I hadn’t thought about my vices.

    Liked by 1 person

  2. willowdot21 says:

    You are a paragon of Virtue!!

    Liked by 1 person

  3. Sherri says:

    It’s amazing isn’t it that anything, even those things that we wouldn’t consider as vices, can become obsessions to the point of perhaps becoming vices in that they start to control us. But that isn’t the correct definition of vice I suppose. But here I do feel so bad for Mary. I hope that Paul has a good and valid explanation…

    Liked by 4 people

  4. I have a feeling Paul was bidding on some rugby world cup tickets on eBay. Rugby is his vice.

    Liked by 2 people

  5. Sacha Black says:

    Lol. I literally love Mary and her prudish nature! I can just feel Paul rolling his eyes in silent frustration after she runs off! Poor bloke! I can’t help but love Mary though! You have made one hell of a character through these flashes Geoff.

    God your like some sort of Saint or something. I don’t think I could count all my vices on my own hands and feet! Although alcohol is not one of them. Don’t mind the odd tipple but I would rather spend the calories on chocolate or cake! Sweet tooth me!

    You don’t drink anything stronger than water…. What???!! Not even coffee? Surely you drink tea? For the love of God tell me you have written God knows how many novels without the aid of caffeine? If u have I might as well just fucking shoot myself now! 😂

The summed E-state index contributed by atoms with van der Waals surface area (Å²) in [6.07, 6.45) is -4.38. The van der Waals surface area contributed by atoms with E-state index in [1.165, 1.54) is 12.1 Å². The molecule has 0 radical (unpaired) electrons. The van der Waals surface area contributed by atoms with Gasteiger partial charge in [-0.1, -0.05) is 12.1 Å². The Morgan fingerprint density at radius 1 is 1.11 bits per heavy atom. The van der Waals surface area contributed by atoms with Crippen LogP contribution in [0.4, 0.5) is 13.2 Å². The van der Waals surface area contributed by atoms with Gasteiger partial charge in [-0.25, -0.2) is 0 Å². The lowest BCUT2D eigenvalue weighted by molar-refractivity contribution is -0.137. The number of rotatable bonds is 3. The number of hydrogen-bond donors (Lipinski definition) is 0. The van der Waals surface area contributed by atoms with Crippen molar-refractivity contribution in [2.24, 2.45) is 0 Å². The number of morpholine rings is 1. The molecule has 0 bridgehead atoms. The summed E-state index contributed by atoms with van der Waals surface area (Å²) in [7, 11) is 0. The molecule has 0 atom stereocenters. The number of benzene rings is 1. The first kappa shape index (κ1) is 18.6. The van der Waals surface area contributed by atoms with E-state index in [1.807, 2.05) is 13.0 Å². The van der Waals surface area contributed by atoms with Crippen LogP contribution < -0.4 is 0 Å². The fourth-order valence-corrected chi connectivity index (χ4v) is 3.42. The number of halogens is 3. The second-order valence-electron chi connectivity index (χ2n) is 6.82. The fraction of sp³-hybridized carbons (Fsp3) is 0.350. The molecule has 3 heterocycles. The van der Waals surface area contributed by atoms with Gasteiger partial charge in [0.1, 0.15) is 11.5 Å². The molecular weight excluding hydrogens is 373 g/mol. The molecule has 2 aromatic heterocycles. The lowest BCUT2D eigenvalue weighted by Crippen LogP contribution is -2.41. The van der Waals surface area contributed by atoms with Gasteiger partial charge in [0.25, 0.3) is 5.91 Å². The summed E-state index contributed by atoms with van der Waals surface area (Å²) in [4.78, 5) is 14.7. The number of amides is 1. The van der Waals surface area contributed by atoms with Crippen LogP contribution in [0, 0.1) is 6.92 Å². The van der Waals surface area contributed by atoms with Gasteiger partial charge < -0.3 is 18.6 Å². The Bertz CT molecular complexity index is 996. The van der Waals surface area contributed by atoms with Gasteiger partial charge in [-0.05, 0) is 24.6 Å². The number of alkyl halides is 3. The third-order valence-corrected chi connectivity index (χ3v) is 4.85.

Liked by 2 people

  6. Oh, Geoff. What are you putting Mary through? Why?! Ugh. I don’t know what else she’d think. Maybe he’s corresponding with the hated half brother and wants to spare her feelings. Haven’t you put her through enough for now? I think you’re rather enjoying this now. Until next week…

    Liked by 3 people

  7. Charli Mills says:

    That last line sums up what is really eating at Mary — she feels like she doesn’t know the men she was suppose to trust. Curious as to what Paul was doing…something he doesn’t want her to know about. The Hub is a firearms collector and a long-distance shootist so whenever he’s online he’s gawking at Mausers and ARs and perusing auctions with close-up photos of long, slinky barrels and curvaceous stocks of exotic wood. I call it gun-porn.

    Liked by 2 people

  8. Norah says:

    I wonder how the Textiliste would describe your vices. Maybe she doesn’t see any either. That would be a good thing! 🙂 I do feel sorry for Mary. I understand that the betrayal of her father, the man with whom she should feel most protected and safe, would make it difficult for her to feel absolute trust with any other man. Paul’s question will not reassure her. It will be interesting to see how this one is resolved.

    Liked by 1 person

  9. Haha. I agree blogging is a vice. I’ll add it to the chocolates.
    I think this is my favourite flash or they are just getting better and better. The characters are becoming well developed and I could just see Mary’s hurt. As Charli said it is also the fact all the men in her life have been a little unknown.

    Like

  10. Annecdotist says:

    Poor Mary! I’d like to set her up with a fictional therapist but there are so few that I genuinely trust. Perhaps she just needs to leave home and start again.

    Like

  11. Pingback: Pot-Smoking & Other Tales of Vice « Carrot Ranch Communications